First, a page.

Once I was finally settled after my seat mix-up, I noticed that the flight was only 2/3 full and that people were spread out evenly throughout the cabin, so most people or groups had some extra space between them. Even better, I lucked out with a best-case-scenario for economy travel: a whole row to myself. My first transatlantic flight and I got to experience poor man’s business class! There’s no going back now…
I spent most of the flight lounging along my three seats. But, when I did need to sit up and fasten my seatbelt, the amount of legroom seemed average — it was neither exceptionally tight nor exceedingly roomy.
Food and Beverage
The flight took off about 30-40 minutes late — not too bad considering we were about an hour late to board. It was almost 10:00pm once we were in the air, and I was hoping that I’d be served my meal in short order, as I was pretty hungry and also wanted to squeeze in some shuteye before arriving in Morocco. Fortunately, the flight attendants began the dinner service quickly after reaching cruising altitude.
Amenities and In-Flight Entertainment
Each economy seat had an IFE screen showing movies, TV, maps and music.
I wasn’t super impressed by the amount of TV shows (about 35) and many only had one episode. I selected “Friends,” and there was only one episode to watch. There was a greater variety in the movies section, though — about 60 or so. The economy seats came with a headphone jack and USB charger, but that was the only power source, so keep that in mind when packing your cables.
The flight attendants came through with headphones to use for the IFE system. It’s worth noting, too, that on the return flight (which departed CMN at around 10:30pm local time), I was offered an eye mask as well as a pair of socks. This was certainly a nice touch, but the flight to Casablanca was also a redeye, which made me question why I hadn’t received these amenities on the outbound flight.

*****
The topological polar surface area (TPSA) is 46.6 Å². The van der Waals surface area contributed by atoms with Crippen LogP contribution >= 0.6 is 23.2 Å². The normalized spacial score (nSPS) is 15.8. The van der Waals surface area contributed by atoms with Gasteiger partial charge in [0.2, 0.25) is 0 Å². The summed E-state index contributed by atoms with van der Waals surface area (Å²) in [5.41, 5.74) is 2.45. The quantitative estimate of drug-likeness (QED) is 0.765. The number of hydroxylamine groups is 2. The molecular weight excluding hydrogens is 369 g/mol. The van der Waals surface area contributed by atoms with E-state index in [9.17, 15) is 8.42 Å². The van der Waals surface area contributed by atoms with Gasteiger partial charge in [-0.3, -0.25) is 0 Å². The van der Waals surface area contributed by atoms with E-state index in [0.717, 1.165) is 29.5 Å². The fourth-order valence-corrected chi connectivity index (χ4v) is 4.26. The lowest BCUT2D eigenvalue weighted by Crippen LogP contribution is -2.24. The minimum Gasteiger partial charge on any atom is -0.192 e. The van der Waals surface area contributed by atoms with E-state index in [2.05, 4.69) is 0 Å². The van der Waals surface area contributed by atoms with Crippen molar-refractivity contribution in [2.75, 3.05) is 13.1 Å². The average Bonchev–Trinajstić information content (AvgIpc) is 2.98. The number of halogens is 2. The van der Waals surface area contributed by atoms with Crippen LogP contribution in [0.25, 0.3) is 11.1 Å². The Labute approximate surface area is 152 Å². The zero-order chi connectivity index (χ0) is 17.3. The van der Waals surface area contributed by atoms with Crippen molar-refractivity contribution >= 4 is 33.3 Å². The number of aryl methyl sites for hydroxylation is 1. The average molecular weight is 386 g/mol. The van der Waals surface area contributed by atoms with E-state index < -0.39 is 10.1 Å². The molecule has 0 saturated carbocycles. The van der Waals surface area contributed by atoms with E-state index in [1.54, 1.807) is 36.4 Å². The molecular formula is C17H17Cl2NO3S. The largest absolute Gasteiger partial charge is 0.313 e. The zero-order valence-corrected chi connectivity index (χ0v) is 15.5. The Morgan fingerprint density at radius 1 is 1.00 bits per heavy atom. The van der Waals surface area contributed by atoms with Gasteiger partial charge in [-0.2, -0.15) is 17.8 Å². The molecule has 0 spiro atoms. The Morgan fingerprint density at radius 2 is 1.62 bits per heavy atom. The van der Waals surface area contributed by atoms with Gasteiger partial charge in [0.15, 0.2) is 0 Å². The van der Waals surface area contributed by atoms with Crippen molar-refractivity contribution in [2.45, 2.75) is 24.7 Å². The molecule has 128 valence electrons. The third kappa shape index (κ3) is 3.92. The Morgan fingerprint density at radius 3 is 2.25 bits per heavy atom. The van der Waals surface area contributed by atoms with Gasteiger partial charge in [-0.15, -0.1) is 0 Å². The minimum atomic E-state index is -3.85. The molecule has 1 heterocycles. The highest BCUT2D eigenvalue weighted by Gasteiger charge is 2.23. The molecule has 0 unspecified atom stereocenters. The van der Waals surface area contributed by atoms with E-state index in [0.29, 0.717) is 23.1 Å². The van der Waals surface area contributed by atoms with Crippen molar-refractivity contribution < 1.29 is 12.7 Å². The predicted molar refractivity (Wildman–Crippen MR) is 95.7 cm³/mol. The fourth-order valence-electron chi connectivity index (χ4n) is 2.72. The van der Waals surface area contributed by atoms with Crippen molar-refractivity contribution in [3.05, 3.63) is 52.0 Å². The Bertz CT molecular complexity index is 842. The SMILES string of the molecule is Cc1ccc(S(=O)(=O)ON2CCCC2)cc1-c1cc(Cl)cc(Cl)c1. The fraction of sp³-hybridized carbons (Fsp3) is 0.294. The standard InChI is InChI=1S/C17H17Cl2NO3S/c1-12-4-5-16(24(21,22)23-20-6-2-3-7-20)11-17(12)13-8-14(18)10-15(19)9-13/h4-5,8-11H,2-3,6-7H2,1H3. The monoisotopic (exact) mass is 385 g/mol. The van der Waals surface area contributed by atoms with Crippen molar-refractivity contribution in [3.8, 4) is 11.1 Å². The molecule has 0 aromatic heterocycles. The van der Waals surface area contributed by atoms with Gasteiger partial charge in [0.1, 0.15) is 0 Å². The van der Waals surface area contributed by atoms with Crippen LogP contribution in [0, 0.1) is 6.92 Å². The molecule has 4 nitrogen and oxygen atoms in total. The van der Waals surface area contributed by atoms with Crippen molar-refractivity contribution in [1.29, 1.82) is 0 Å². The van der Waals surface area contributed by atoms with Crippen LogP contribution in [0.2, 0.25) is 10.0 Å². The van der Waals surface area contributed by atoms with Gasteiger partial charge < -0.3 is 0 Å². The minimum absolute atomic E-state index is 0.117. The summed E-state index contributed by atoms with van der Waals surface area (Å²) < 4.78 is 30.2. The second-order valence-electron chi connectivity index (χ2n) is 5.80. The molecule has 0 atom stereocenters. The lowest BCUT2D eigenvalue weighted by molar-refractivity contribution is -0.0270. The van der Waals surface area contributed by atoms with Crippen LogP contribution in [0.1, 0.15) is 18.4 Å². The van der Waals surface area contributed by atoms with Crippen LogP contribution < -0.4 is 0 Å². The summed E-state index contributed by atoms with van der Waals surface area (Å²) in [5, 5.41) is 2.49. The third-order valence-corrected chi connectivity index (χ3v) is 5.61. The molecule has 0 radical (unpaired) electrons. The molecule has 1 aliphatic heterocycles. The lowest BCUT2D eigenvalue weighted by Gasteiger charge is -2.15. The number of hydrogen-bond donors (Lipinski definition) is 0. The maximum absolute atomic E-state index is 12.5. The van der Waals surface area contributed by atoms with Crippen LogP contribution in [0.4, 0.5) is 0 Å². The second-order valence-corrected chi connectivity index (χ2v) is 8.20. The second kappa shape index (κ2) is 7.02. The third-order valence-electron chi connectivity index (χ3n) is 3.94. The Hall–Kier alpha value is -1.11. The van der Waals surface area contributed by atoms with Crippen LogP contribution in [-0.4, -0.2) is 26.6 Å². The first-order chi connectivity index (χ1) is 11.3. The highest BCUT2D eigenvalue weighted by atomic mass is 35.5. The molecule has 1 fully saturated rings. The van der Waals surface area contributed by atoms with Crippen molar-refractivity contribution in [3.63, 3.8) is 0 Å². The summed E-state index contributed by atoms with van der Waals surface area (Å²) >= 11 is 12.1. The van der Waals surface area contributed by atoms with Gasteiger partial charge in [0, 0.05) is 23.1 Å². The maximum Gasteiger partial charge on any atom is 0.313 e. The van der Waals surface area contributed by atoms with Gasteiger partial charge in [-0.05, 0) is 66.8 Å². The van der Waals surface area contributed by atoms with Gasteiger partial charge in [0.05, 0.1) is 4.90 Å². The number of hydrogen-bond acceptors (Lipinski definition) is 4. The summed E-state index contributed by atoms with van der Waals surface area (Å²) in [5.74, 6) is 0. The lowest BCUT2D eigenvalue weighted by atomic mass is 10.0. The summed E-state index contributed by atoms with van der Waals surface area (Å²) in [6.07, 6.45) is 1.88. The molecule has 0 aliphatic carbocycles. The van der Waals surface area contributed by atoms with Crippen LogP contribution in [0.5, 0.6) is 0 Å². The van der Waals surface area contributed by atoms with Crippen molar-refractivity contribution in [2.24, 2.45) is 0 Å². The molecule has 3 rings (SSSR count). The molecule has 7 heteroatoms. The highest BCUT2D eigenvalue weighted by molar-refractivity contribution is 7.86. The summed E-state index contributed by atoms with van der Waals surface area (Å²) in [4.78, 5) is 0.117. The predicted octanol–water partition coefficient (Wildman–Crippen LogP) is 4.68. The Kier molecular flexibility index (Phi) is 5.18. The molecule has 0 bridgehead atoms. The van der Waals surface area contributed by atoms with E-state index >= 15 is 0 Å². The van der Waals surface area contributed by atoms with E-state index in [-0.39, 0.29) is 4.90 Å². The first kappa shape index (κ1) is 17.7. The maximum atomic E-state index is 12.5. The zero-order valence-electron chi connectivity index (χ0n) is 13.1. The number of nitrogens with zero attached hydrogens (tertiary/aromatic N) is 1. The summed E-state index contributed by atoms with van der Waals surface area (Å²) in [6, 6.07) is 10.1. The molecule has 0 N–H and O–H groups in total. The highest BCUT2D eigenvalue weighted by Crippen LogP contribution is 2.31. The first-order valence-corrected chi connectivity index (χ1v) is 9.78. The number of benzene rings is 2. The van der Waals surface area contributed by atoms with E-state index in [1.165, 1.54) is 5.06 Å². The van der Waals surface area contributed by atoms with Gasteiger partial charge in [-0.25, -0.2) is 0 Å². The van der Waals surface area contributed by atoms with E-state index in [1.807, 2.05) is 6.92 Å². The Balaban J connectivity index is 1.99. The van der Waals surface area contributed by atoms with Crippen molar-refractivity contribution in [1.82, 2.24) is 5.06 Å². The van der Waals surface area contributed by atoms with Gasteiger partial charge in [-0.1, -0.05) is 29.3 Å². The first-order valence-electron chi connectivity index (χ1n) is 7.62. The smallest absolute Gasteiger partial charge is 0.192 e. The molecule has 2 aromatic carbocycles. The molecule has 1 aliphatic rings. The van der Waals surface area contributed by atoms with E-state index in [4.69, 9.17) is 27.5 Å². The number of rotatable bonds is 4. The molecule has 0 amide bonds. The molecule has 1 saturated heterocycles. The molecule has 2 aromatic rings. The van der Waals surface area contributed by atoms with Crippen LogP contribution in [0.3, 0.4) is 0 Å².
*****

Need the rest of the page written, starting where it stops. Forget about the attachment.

Another interesting aspect of this flight was the arrivals process in Casablanca. I didn’t go through immigration there, but rather went through security again and then boarded my next flight to Marrakech, where I cleared immigration upon landing.
I would definitely consider taking Royal Air Maroc again if I were to go back to Morocco — especially at the prices we paid for my ticket. I loved having a whole row to myself and enjoyed the quiet of the Dreamliner. The food was decent and the service pleasant enough. However, the airline could improve its IFE system and work to better structure its boarding process.
Now that I’ve got my first long-haul flight under my belt, I’m eager to take to the skies more often. I hear Tokyo’s a neat city…
The American Express Platinum card has some of the best perks out there: cardholders enjoy the best domestic lounge access (Delta SkyClubs, Centurion Lounges, and Priority Pass), a $200 annual airline fee credit as well as up to $200 in Uber credits, and mid-tier elite status at SPG, Marriott, and Hilton. Combined with the 60,000 point welcome offer -- worth $1,140 based on TPG's valuations -- this card is a no-brainer for frequent travelers. Here are 5 reasons you should consider this card, as well as how you can figure out if the $550 annual fee makes sense for you.
- Earn 60,000 Membership Rewards® points after you use your new Card to make $5,000 in purchases in your first 3 months.
- Enjoy Uber VIP status and free rides in the U.S. up to $15 each month, plus a bonus $20 in December. That can be up to $200 in annual Uber savings.
- 5X Membership Rewards® points on flights booked directly with airlines or with American Express Travel.
- 5X Membership Rewards points on prepaid hotels booked on amextravel.com.
- Enjoy access to the Global Lounge Collection, the only credit card airport lounge access program that includes proprietary lounge locations around the world.
- Receive complimentary benefits with an average total value of $550 with Fine Hotels & Resorts. Learn More.
- $200 Airline Fee Credit, up to $200 per calendar year in baggage fees and more at one qualifying airline.
- Get up to $100 in statement credits annually for purchases at Saks Fifth Avenue on your Platinum Card®. Enrollment required.
- $550 annual fee.
- Terms Apply.
- See Rates & Fees